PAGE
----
Life Of Donald Byrd

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In the late '50s and early '60s, Donald Byrd carved out a niche for himself as one of the most adept hard boppers of his generation.

Never a wildly original player, Byrd nevertheless captured the tenor of his times as a solid, clean-toned, lyrical improviser in the manner of contemporaries like Clifford Brown and Freddie Hubbard. Byrd studied music at Wayne State University, from which he received his bachelor's degree in 1954.

He went on to receive a master's degree from the Manhattan School of Music in the mid-'50s. At the same time, he recorded for the Prestige, Riverside, and Blue Note, and Savoy labels (among others), both as a leader and as a sideman.

Following stints with the likes of Max Roach, Art Blakey, and Sonny Rollins, Byrd co-led a band with the baritone saxophonist Pepper Adams from 1958-61. Byrd studied composition in Europe from 1962-63, then returned to the U.S., where he established himself as an academician, teaching at Rutgers, Howard University, and the Hampton Institute.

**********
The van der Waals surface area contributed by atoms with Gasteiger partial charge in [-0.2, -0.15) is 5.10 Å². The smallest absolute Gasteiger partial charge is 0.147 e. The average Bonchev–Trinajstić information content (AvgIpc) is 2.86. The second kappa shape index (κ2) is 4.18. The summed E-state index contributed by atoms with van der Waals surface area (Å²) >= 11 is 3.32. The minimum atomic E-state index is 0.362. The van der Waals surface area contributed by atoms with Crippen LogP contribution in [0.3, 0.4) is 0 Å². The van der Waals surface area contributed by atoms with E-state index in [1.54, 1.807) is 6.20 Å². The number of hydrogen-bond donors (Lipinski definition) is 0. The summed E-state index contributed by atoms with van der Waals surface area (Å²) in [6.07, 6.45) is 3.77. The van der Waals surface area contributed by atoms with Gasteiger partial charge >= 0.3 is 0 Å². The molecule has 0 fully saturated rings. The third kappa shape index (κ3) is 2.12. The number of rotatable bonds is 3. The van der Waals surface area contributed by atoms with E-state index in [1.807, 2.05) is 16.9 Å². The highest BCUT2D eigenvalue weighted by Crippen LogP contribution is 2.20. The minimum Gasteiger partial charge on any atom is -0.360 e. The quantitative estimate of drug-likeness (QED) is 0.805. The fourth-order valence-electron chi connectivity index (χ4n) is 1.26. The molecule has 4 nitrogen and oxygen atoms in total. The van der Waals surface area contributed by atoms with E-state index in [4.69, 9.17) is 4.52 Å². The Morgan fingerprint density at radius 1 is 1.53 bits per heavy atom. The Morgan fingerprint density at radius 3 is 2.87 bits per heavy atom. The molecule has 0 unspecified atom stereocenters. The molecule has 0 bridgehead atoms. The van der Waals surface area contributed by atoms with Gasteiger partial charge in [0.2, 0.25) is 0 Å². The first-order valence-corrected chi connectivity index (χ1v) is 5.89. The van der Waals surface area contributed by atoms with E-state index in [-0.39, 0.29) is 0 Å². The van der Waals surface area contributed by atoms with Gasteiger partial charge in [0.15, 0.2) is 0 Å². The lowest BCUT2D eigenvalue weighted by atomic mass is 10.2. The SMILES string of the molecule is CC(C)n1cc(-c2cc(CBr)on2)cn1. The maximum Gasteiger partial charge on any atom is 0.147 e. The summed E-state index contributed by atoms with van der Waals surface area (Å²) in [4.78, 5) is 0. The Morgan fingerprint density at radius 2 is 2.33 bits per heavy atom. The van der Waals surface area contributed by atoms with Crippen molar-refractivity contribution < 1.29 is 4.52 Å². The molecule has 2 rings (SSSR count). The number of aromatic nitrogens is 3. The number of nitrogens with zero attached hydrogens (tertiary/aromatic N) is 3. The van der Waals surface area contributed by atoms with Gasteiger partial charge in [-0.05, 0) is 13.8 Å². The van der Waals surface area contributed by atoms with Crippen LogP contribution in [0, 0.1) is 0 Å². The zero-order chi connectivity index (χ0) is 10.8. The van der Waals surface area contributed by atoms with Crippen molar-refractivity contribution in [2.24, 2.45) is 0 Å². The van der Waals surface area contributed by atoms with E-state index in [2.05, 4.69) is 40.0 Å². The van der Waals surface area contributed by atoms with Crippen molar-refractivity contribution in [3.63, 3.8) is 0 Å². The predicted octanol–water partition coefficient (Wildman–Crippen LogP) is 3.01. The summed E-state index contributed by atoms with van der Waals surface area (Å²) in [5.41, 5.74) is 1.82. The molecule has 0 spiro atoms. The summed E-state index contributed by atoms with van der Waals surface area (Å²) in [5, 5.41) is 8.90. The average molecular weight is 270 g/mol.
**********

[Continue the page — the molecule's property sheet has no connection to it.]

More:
Byrd received his law degree in 1976; he subsequently taught at North Carolina Central University. In 1982, he received his doctorate from Columbia Teachers College. Byrd continued to perform and record, releasing a number of fine straight-ahead Blue Note albums throughout the '60s. In the '70s, his music took a decidedly commercial turn.

Byrd recorded a number of heavily produced, pop-oriented albums on which his horn was subjugated by disco-fied vocals and string sections. In the '80s and '90s Byrd returned to his jazz roots, recording with peers such as Joe Henderson and Bobby Hutcherson, and with younger musicians like Kenny Garrett and Mulgrew Miller.

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